Never have the Jets gotten this far in the NHL playoffs. Since the Atlanta Thrashers moved to Winnipeg in 2011 — the Jets didn’t have a team for 15 years — the organization had been stuck in neutral.
All that’s changed this season, and this spring.
Andy Copp and wife Anne Marie attended Games 3 and 4 of the second-round series in Winnipeg, and won’t easily forget it.
“Game 3 was the one they came from behind (three goals down) and the place was just absolutely insane,” Andy Copp said. “I’ve never experienced anything so loud in my life.
“You just walk around the streets, even on non game days, and I’d say 50 percent or more of the people you pass on the street are wearing Jets stuff.
“They’re so into it, and then, the street parties outside the arena. But, inside, obviously I’ve been to rock concerts but for the start of the games, with the crowd cheering, my ears hurt so it was so loud.”
Jets fans are passionate and enthusiastic beyond belief. All the parents, agree, though, that the Winnipeg fans are respectful and courteous when seeing a Jets player — like their sons — in public.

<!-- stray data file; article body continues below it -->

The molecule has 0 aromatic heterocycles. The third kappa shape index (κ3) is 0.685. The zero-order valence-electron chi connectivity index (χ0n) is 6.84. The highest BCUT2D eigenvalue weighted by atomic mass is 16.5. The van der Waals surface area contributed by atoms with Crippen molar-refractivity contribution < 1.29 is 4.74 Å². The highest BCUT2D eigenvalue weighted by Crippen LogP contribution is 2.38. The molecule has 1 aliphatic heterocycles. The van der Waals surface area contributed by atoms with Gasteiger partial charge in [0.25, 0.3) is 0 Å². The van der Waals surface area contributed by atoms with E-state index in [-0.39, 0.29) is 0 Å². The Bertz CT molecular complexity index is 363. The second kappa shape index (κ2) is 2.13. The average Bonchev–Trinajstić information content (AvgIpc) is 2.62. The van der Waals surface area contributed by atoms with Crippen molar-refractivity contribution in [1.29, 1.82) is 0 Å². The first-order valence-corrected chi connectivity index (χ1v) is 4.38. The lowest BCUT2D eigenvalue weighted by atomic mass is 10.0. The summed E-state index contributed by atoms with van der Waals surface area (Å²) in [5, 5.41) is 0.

“I have to say, everyone in the city is just so nice,” Kathy Connor said, noting a positive experience during a family dinner at a Winnipeg restaurant.
Said John Trouba: “If there’s 80 people in a grocery store, 79 of them will know he plays for the Jets. But they respect these guys’ (privacy), they don’t bother them. They respect the fact they’re just there to get groceries.”
The families know each other — the Troubas and Copps are obviously closer because of the youth teams being together — but, nobody is attending these games on a nightly basis, from one road trip to the next.
This isn’t travel hockey, in that respect.
“It gets expensive,” Andy Copp said.
There’s also everyday life coming into the equation, with watching hockey just one part of a day’s calendar.
“That’s probably the biggest misconception out there,” Chuck Hellebuyck said. “I’ll get a call from someone asking me whether I’m in Nashville. Um, no. I have a job, I have family obligations, there’s stuff to get done.
“You just can’t necessarily get up and go.”